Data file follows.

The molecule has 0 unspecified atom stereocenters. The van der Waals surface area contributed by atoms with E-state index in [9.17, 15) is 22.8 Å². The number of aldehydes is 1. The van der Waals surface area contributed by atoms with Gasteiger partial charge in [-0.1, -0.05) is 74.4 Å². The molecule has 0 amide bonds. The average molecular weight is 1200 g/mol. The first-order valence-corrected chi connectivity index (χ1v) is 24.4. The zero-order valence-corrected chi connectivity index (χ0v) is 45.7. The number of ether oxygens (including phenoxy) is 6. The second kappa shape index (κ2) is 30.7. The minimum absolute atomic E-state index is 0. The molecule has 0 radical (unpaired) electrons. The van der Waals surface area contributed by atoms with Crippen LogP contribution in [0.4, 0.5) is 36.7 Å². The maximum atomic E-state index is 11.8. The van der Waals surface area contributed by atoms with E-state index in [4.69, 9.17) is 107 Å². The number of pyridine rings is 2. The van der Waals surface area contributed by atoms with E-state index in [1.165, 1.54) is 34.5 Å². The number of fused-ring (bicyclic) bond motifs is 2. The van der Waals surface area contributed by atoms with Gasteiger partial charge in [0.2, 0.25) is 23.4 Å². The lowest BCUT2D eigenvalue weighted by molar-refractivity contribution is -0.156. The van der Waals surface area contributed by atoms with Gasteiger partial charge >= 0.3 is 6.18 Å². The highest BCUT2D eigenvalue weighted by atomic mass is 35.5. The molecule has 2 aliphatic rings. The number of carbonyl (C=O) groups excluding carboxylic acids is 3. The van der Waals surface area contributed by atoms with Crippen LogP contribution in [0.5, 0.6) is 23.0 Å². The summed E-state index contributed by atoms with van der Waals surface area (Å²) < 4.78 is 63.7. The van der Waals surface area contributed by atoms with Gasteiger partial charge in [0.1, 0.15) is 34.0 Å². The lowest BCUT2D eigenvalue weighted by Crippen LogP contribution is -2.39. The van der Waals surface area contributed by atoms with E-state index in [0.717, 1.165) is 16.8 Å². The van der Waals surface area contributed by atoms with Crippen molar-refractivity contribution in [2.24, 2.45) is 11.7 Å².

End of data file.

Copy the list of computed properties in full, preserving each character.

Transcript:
The molecule has 0 unspecified atom stereocenters. The van der Waals surface area contributed by atoms with E-state index in [9.17, 15) is 22.8 Å². The number of aldehydes is 1. The van der Waals surface area contributed by atoms with Gasteiger partial charge in [-0.1, -0.05) is 74.4 Å². The molecule has 0 amide bonds. The average molecular weight is 1200 g/mol. The first-order valence-corrected chi connectivity index (χ1v) is 24.4. The zero-order valence-corrected chi connectivity index (χ0v) is 45.7. The number of ether oxygens (including phenoxy) is 6. The second kappa shape index (κ2) is 30.7. The minimum absolute atomic E-state index is 0. The molecule has 0 radical (unpaired) electrons. The van der Waals surface area contributed by atoms with Crippen LogP contribution in [0.4, 0.5) is 36.7 Å². The maximum atomic E-state index is 11.8. The van der Waals surface area contributed by atoms with E-state index in [4.69, 9.17) is 107 Å². The number of pyridine rings is 2. The van der Waals surface area contributed by atoms with E-state index in [1.165, 1.54) is 34.5 Å². The number of fused-ring (bicyclic) bond motifs is 2. The van der Waals surface area contributed by atoms with Gasteiger partial charge in [0.2, 0.25) is 23.4 Å². The lowest BCUT2D eigenvalue weighted by molar-refractivity contribution is -0.156. The van der Waals surface area contributed by atoms with Gasteiger partial charge >= 0.3 is 6.18 Å². The highest BCUT2D eigenvalue weighted by atomic mass is 35.5. The molecule has 2 aliphatic rings. The number of carbonyl (C=O) groups excluding carboxylic acids is 3. The van der Waals surface area contributed by atoms with Crippen LogP contribution in [0.5, 0.6) is 23.0 Å². The summed E-state index contributed by atoms with van der Waals surface area (Å²) < 4.78 is 63.7. The van der Waals surface area contributed by atoms with Gasteiger partial charge in [0.1, 0.15) is 34.0 Å². The lowest BCUT2D eigenvalue weighted by Crippen LogP contribution is -2.39. The van der Waals surface area contributed by atoms with E-state index in [0.717, 1.165) is 16.8 Å². The van der Waals surface area contributed by atoms with Crippen molar-refractivity contribution in [2.24, 2.45) is 11.7 Å².